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Model house on shelf (Comstock/Getty Images/Comstock Images)
Model house on shelf (Comstock/Getty Images/Comstock Images)

ROB CARRICK

Renting v. buying your home: an affordability check Add to ...

What it means to be a renter was summed up by a carpet cleaner who came to our home several years ago. "Oh," he said when my wife declined the deluxe treatment, "you must be renting."

Renters are slackers, the conventional thinking goes. If they had any brains and ambition, they'd own a house.

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Today, in some parts of the country, just the opposite is true. Smart people are renting instead of owning.

Renting doesn't have to be a permanent choice and, in fact, it probably shouldn't be for most people. But renting temporarily to avoid making an unfortunate leap into today's housing market can make good sense.

Affording a house is murder these days. The average price nationally is $372,544 and three cities - Victoria, Calgary and Toronto - are in the $400,000 to $500,000 range. In a galaxy far, far away is Vancouver at just above $800,000.

The minimum 5-per-cent down payment for the national average-priced home is $18,627. Add another $5,000 to $6,000 for closing costs and you have a grip on the cost of buying.

Next come endless life lessons on the cost of owning. No one ever moved into a house and didn't soon after have to pay hundreds or thousands of dollars in unexpected costs for everything from maintenance to furniture.

Royal Bank of Canada's economists took a look at affordability recently and found that the costs of owning a two-storey house (mortgage, property taxes and utilities) consumed 80.4 per cent of median pretax household income in the Vancouver market, 55.6 per cent in Toronto, 53.7 per cent in Montreal, 40.9 per cent in Ottawa and 36.8 per cent in Calgary. As alarming as those numbers look today, they'll be worse when interest rates rise.

Affordability Check

Here's how to do your own affordability check: Total up all your monthly debt payments including mortgage, add your expected monthly share of property taxes and heating, and then see what percentage of your monthly pre-tax household income it amounts to.

Lenders will let you go as high as 40 per cent, but that's going to leave you minimal room to save for retirement, your children's college or university education, stuff for the house and so on. So consider an upper limit of 30 per cent to 35 per cent, unless you see big pay increases in your future.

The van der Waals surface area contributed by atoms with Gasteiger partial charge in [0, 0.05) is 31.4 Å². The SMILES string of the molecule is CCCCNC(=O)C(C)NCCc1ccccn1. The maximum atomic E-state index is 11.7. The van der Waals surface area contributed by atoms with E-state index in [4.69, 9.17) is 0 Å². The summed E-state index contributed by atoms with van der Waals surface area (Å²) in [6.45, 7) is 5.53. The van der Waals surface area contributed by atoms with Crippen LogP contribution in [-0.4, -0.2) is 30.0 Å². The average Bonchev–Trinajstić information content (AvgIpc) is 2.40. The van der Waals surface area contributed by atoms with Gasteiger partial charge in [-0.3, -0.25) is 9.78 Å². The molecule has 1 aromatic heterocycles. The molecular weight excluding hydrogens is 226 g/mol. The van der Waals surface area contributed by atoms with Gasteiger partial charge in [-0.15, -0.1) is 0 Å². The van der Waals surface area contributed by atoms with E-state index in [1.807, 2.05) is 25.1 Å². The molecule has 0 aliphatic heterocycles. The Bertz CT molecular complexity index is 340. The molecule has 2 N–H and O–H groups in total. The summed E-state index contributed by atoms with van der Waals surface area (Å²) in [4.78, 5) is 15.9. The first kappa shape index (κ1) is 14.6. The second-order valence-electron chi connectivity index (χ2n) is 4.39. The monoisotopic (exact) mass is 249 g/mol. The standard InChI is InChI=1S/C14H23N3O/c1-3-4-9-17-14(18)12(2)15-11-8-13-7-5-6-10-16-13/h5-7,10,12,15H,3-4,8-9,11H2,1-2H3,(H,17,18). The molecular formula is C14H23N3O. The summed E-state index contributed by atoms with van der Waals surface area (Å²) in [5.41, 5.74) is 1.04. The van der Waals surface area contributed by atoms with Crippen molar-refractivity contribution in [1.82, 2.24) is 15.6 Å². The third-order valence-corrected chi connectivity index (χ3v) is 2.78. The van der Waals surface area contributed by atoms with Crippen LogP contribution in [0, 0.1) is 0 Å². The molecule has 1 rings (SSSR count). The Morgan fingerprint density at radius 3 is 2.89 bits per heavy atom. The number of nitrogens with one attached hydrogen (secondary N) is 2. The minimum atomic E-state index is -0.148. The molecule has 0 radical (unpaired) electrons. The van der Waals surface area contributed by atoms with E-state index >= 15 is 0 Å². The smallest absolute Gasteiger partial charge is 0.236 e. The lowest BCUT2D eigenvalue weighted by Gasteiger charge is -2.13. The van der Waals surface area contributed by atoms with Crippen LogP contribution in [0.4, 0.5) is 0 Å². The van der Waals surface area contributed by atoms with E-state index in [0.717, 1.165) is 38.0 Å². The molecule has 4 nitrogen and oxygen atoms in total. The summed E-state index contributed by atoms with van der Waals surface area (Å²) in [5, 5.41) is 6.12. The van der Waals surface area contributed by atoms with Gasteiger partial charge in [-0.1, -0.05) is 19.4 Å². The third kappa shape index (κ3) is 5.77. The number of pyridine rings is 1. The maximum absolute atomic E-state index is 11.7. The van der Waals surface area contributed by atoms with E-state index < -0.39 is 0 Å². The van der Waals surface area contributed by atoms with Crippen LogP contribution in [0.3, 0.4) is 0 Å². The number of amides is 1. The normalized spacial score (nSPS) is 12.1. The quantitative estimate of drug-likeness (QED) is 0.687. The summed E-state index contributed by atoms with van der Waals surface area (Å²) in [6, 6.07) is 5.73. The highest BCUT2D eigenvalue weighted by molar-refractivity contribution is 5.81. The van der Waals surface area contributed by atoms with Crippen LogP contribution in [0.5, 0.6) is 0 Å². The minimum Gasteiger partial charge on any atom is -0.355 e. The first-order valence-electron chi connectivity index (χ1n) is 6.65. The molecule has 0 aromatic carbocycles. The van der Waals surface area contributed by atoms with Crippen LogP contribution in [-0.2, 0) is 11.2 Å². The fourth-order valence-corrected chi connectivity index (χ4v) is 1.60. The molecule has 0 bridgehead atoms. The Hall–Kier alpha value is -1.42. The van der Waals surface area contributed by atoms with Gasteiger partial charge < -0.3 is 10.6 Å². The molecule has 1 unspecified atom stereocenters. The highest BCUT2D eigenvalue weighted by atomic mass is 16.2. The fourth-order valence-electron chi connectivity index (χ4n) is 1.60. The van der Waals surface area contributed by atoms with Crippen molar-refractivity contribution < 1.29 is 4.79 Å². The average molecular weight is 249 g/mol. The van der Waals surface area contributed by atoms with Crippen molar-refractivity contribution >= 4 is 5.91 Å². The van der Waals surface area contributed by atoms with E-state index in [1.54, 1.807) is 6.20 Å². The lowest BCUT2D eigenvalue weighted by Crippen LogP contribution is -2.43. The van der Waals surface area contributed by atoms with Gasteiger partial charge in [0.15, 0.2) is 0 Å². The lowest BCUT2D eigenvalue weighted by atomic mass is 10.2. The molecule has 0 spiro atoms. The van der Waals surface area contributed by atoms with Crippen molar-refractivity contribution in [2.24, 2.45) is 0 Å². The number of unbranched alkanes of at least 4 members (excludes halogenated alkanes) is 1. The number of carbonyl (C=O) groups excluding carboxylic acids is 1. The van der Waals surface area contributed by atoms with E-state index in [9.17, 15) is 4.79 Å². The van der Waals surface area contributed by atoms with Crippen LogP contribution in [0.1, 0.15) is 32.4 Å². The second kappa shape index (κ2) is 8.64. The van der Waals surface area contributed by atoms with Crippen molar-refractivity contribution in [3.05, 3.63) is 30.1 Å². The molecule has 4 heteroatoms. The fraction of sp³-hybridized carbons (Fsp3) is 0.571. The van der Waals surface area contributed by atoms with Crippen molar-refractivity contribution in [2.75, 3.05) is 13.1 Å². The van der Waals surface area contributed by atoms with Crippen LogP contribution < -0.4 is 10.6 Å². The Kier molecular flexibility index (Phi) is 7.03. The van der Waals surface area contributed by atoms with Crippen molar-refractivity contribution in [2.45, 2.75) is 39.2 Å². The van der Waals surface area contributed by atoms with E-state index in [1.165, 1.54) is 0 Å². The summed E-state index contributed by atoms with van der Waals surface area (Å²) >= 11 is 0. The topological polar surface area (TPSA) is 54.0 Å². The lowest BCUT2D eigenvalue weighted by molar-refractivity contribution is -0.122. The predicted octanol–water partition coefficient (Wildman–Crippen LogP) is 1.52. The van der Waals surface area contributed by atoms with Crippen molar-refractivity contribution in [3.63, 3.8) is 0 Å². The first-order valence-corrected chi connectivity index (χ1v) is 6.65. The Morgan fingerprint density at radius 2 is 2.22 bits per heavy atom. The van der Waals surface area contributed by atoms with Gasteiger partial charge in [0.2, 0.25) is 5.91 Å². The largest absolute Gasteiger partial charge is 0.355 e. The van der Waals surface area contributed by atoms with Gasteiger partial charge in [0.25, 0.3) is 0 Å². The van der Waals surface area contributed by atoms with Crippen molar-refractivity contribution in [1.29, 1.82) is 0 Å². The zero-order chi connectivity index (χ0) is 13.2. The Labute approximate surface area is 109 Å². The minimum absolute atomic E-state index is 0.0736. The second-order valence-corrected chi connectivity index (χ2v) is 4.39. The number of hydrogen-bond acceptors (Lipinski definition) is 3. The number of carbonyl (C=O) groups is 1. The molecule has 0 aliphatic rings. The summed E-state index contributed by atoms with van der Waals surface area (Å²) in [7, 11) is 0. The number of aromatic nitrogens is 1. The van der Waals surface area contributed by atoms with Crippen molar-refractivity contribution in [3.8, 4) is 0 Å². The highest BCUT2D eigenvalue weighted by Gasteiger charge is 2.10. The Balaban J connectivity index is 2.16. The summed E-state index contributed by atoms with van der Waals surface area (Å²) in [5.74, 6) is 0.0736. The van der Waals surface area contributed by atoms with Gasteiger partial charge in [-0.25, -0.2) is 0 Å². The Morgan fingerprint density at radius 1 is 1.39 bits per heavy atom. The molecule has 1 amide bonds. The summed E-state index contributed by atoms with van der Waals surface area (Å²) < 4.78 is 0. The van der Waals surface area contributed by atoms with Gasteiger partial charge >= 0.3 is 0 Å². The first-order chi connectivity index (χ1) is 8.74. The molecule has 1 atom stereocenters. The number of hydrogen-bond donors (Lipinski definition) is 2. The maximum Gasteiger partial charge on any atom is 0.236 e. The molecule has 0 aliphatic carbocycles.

If you're on the affordability borderline, pull back. Don't be one of those chumps who justifies buying something they can't afford because they're afraid it could get more expensive tomorrow.

This is where renting comes in. No, it's not an ideal permanent solution unless you foresee the kind of housing market collapse the U.S. market has gone through. Renting drastically limits your options for choosing a nice place to live, and you'll never hit that sweet spot of living rent- or mortgage-free and owning a big asset you can sell tax-free.

But renting temporarily offers a way to bide your time while building up your savings. It costs less to rent than own, which means you can write your monthly rent cheque and then bank the money a homeowner would be paying for property taxes and routine upkeep and maintenance.

Training Wheels

Call it home ownership with training wheels. You'll try paying the same amount as a homeowner does and, if you wobble, there's no harm done.

Delaying the purchase of a house is problematic, mind you. The later you buy, the later you pay off your mortgage and give yourself the room to start pumping big money into your retirement savings plan.

But that's life. We're all living longer, and many of us are going to be working longer as well. Having all your financial affairs wrapped up with a bow on it by age 65 is nice, but not always possible any more.

And let's remember that renting does have some rewards of its own. If you're young and restless, renting allows you to change jobs and cities with ease. Renting may also allow you to live downtown in a city where the only homes you can afford are an hour's commute away.

I did an informal survey of attitudes about renting on my Facebook page ( Rob Carrick - Personal Finance) and was surprised by the favourable take most people have on this option.

No, you're not a slacker if you rent instead of buying a home you cannot properly afford. If there's a correction in the housing market, people may even call you a genius.

Crunch the Numbers

Here are some online calculators that will help you determine how renting a home compares with buying, based on your personal situation.

The "ultimate" rent v. buy calculator: http://michaelbluejay.com/house/rentvsbuy.html

The New York Times buy v. rent calculator: http://nyti.ms/cHQklE

RBC calculator: http://bit.ly/2qL32o

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